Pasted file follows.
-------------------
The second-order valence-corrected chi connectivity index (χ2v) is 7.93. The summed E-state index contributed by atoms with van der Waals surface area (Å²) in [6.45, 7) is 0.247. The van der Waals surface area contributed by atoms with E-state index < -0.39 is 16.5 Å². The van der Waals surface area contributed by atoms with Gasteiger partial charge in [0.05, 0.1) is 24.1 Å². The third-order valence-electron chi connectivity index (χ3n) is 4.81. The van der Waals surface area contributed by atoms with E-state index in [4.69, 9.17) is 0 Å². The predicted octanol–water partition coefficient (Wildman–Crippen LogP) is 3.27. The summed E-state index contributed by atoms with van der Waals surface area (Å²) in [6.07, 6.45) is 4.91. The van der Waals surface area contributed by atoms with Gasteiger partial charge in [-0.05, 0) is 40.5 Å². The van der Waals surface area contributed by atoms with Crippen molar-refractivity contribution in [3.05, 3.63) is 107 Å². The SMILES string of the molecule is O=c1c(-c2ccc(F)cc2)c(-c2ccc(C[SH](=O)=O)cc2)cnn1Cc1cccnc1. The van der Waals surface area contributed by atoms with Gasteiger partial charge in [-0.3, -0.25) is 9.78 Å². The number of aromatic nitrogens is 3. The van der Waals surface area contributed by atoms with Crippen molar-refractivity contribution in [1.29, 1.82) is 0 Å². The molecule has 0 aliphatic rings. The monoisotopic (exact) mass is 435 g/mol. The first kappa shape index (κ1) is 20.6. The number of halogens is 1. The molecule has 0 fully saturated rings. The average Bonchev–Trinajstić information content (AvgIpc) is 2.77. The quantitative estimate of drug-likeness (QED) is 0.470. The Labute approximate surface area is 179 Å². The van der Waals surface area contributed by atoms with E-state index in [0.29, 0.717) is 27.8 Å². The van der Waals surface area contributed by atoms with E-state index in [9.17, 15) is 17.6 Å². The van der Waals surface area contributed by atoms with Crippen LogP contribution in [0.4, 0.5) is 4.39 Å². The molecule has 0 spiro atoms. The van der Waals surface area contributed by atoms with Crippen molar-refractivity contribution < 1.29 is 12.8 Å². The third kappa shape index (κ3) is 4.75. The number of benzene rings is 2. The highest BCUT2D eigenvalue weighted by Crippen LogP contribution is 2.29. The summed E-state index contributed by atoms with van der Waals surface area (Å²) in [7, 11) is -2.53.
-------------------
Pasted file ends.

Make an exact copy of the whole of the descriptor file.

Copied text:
The second-order valence-corrected chi connectivity index (χ2v) is 7.93. The summed E-state index contributed by atoms with van der Waals surface area (Å²) in [6.45, 7) is 0.247. The van der Waals surface area contributed by atoms with E-state index < -0.39 is 16.5 Å². The van der Waals surface area contributed by atoms with Gasteiger partial charge in [0.05, 0.1) is 24.1 Å². The third-order valence-electron chi connectivity index (χ3n) is 4.81. The van der Waals surface area contributed by atoms with E-state index in [4.69, 9.17) is 0 Å². The predicted octanol–water partition coefficient (Wildman–Crippen LogP) is 3.27. The summed E-state index contributed by atoms with van der Waals surface area (Å²) in [6.07, 6.45) is 4.91. The van der Waals surface area contributed by atoms with Gasteiger partial charge in [-0.05, 0) is 40.5 Å². The van der Waals surface area contributed by atoms with Crippen molar-refractivity contribution in [3.05, 3.63) is 107 Å². The SMILES string of the molecule is O=c1c(-c2ccc(F)cc2)c(-c2ccc(C[SH](=O)=O)cc2)cnn1Cc1cccnc1. The van der Waals surface area contributed by atoms with Gasteiger partial charge in [-0.3, -0.25) is 9.78 Å². The number of aromatic nitrogens is 3. The van der Waals surface area contributed by atoms with Crippen molar-refractivity contribution in [1.29, 1.82) is 0 Å². The molecule has 0 aliphatic rings. The monoisotopic (exact) mass is 435 g/mol. The first kappa shape index (κ1) is 20.6. The number of halogens is 1. The molecule has 0 fully saturated rings. The average Bonchev–Trinajstić information content (AvgIpc) is 2.77. The quantitative estimate of drug-likeness (QED) is 0.470. The Labute approximate surface area is 179 Å². The van der Waals surface area contributed by atoms with E-state index in [0.29, 0.717) is 27.8 Å². The van der Waals surface area contributed by atoms with E-state index in [9.17, 15) is 17.6 Å². The van der Waals surface area contributed by atoms with Crippen LogP contribution in [0.4, 0.5) is 4.39 Å². The molecule has 0 spiro atoms. The van der Waals surface area contributed by atoms with Crippen molar-refractivity contribution < 1.29 is 12.8 Å². The third kappa shape index (κ3) is 4.75. The number of benzene rings is 2. The highest BCUT2D eigenvalue weighted by Crippen LogP contribution is 2.29. The summed E-state index contributed by atoms with van der Waals surface area (Å²) in [7, 11) is -2.53.